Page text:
Consider alternatives before closing US military bases

Regarding your April 6 editorial "How to Close Military Bases": You might be correct, but no bases should be closed until there has been public debate about the reduction of military personnel outside the US. If personnel should be transferred from external bases to US, more bases might be needed stateside. Also, some of the bases might be converted to National Guard bases, under the jurisdiction of states.

Fifteen years after the end of the cold war, there seems to be little reason for keeping more than 100,000 US troops in Europe. The Okinawans in Japan have wanted us out for decades. Osama bin Laden objected to our leaving troops in "the land of Muhammad" (aka Saudi Arabia) a decade after we had moved them there to support Saudi Arabia and Kuwait in the Gulf War. Sept. 11 was partly intended as a reminder of our failure to move the troops. The US government announced a year ago that we will finally evacuate the Saudi bases, but only to station them in other Arab nations. Once we no longer have an administration that appears to believe that the sun should never set on the American empire, the exodus from our foreign bases can begin.
Donald J. Fritz
Tacoma, Wash.

Many US military bases haven't been needed since World War II ended, much less the cold war. To lessen the impact on communities affected by base closures, Congress should evaluate moving some civilian agencies out of Washington and into vacated bases. Most of these agencies could operate at a lower cost outside of enormously expensive Washington. Prime candidates would be the departments of Agriculture and Education, which could be located elsewhere than inside the Beltway.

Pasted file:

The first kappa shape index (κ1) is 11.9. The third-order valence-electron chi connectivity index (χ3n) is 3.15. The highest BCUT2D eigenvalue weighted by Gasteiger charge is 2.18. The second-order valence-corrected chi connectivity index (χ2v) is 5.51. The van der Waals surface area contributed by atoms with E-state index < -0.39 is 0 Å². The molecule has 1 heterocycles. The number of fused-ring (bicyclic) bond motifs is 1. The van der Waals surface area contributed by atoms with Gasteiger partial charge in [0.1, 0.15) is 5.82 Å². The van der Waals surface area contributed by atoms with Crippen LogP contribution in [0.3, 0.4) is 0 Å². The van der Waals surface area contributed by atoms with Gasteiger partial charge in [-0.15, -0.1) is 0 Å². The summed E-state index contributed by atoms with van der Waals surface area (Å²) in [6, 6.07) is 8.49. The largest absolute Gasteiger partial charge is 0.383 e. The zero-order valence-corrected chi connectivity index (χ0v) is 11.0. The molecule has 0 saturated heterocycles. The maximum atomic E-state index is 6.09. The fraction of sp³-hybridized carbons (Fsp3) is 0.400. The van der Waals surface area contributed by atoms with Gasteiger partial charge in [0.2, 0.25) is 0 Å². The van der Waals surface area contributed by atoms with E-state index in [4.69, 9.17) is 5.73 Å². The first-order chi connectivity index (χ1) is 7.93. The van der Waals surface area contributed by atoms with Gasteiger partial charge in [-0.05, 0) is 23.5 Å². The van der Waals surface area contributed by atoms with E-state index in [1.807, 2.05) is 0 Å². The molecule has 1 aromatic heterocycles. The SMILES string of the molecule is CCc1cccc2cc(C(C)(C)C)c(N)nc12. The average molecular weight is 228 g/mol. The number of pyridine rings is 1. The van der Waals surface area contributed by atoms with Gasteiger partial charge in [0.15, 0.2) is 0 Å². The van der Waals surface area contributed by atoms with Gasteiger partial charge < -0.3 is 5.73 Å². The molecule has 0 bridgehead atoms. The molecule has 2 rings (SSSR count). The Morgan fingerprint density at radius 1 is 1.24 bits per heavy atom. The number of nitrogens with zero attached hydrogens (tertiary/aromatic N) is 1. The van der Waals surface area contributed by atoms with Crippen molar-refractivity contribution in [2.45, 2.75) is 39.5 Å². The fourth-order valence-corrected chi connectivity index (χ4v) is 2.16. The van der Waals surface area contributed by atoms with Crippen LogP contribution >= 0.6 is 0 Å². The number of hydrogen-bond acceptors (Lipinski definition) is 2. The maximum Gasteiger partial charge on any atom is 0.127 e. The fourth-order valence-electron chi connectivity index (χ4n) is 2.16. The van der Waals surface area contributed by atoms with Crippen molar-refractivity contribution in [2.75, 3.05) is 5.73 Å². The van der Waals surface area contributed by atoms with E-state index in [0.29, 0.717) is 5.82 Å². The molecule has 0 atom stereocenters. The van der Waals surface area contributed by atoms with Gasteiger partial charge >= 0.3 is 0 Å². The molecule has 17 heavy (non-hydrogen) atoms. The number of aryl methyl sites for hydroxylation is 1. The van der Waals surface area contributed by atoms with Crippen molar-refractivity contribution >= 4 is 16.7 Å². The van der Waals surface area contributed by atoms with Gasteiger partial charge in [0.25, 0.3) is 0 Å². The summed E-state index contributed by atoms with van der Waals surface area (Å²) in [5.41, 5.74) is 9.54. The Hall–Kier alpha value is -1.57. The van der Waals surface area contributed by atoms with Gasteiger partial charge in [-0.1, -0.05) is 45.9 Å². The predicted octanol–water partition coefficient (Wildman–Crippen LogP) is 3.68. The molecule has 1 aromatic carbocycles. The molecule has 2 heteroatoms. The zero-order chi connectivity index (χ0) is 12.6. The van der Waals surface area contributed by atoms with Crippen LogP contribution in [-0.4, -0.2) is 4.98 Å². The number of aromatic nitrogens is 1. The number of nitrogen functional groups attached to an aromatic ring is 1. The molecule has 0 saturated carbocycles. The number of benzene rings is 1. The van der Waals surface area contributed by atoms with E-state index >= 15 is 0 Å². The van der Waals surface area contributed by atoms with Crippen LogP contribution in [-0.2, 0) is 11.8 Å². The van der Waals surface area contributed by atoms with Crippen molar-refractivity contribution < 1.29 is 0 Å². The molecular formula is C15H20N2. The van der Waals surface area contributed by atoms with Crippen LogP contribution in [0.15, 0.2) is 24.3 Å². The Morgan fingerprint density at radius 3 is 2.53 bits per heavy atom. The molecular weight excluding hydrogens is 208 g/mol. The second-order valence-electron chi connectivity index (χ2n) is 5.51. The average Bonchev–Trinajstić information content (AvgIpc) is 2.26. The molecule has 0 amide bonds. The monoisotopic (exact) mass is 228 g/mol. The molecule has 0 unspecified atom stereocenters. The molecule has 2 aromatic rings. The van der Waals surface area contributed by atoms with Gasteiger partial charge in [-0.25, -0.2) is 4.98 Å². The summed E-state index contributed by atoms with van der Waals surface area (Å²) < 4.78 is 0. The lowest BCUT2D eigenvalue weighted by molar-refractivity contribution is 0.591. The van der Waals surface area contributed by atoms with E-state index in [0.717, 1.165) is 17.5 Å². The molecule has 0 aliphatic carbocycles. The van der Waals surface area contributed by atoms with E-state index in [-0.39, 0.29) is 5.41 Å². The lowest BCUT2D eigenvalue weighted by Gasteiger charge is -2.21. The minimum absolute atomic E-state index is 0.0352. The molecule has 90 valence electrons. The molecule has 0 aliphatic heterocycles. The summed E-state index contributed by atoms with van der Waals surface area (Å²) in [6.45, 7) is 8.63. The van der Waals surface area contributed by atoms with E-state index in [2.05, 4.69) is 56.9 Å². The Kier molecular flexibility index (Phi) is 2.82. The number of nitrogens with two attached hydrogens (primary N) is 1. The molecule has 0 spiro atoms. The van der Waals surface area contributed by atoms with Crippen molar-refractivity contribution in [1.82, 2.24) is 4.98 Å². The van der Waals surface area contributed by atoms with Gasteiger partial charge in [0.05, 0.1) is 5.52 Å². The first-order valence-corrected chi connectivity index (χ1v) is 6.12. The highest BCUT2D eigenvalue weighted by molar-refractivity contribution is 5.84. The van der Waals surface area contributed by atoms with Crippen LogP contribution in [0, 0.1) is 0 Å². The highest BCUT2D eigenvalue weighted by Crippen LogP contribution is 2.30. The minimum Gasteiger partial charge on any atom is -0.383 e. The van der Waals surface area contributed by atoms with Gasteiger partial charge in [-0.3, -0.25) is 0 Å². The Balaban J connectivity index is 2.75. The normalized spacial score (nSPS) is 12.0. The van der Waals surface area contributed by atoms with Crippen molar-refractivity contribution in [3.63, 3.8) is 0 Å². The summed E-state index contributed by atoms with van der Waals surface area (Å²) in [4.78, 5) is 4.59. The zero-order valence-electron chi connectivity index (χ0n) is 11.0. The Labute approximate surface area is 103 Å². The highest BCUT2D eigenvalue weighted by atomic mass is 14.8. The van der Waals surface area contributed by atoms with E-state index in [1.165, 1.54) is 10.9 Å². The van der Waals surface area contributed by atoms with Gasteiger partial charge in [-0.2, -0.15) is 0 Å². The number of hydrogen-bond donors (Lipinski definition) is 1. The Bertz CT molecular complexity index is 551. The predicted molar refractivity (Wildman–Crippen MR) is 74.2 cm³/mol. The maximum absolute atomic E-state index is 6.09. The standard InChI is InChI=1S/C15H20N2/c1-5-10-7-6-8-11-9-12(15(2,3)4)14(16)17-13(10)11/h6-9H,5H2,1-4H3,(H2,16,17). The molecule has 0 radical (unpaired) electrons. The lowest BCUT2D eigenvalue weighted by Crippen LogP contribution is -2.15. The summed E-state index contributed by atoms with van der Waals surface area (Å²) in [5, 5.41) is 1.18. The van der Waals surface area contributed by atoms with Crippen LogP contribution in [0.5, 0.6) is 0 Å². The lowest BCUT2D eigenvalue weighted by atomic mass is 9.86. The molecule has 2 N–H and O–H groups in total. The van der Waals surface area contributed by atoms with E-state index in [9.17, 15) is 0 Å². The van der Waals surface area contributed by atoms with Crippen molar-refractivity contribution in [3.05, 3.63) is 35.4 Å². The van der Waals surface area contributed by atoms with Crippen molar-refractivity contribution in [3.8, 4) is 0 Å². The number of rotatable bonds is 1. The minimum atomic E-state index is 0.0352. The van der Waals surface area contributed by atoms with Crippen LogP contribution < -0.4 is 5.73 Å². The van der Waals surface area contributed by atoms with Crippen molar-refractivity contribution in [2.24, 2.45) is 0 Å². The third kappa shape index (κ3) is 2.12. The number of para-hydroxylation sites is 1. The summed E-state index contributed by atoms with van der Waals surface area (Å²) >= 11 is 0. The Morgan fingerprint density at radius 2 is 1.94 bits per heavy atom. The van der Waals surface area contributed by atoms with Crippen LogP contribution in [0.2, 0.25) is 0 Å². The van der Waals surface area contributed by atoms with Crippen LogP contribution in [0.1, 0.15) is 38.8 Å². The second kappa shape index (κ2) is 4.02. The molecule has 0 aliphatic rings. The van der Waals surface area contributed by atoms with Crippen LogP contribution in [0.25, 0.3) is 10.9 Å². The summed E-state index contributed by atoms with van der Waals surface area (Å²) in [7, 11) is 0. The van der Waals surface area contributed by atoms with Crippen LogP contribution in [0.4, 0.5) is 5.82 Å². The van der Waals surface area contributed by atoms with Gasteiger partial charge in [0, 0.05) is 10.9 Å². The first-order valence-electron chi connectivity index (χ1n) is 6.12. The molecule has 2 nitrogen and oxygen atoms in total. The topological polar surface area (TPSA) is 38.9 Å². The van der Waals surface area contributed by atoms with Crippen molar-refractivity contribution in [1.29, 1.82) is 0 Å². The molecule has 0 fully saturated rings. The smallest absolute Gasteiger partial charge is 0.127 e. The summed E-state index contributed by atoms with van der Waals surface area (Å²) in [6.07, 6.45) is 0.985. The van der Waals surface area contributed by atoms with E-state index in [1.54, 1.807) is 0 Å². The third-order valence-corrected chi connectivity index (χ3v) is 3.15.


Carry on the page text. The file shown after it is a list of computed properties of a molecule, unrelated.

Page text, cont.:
George Robertson
Culpeper, Va.

Arab help rebuilding Iraq

Regarding your April 8 article "War zones erupt again in Iraq": If the best course of action in Iraq is to increase international participation in the peacekeeping and postwar efforts, where is the assistance from Arab nations? If the US is perceived as an outside interloper by the Arab world, shouldn't there be efforts from the Arab community - many of them our supposed allies - to work with the Shiite and Sunni populations in Iraq to rebuild the country? If the Arab and Muslim communities are opposed to US involvement in Iraq, it would serve their interests to build a globally compatible regime in Iraq. If they are unwilling to risk their international stature to do so, then they belie their claims to leadership in the Muslim and Arab world.
Dennis Rizzo
Mount Holly, N.J.

Defending pricey textbooks

Regarding your April 6 article "Pricey Texts Strain Student Budgets": There are some problems with your analysis of the textbook-pricing issue. First, new textbook editions are published every three to four years, a conservative time frame in light of new and frequent scientific discoveries, changes in accounting practices, and new pedagogy. According to the College Board, student expenditures on books and materials have increased between 3 and 4 percent annually since 1999. This increase is considerably less than the 41 percent number that was given in your article.

This issue has come to a head recently in light of increasing tuition and fewer dollars being allocated for higher education, and it's important to maintain perspective. US publishers should not be scapegoats for greater problems in higher education. The Association of American Publishers supports tax breaks for students, as well as a dialogue between students, professors, and lawmakers about making textbooks more affordable.
Stephanie Lee Beer
Association of American Publishers

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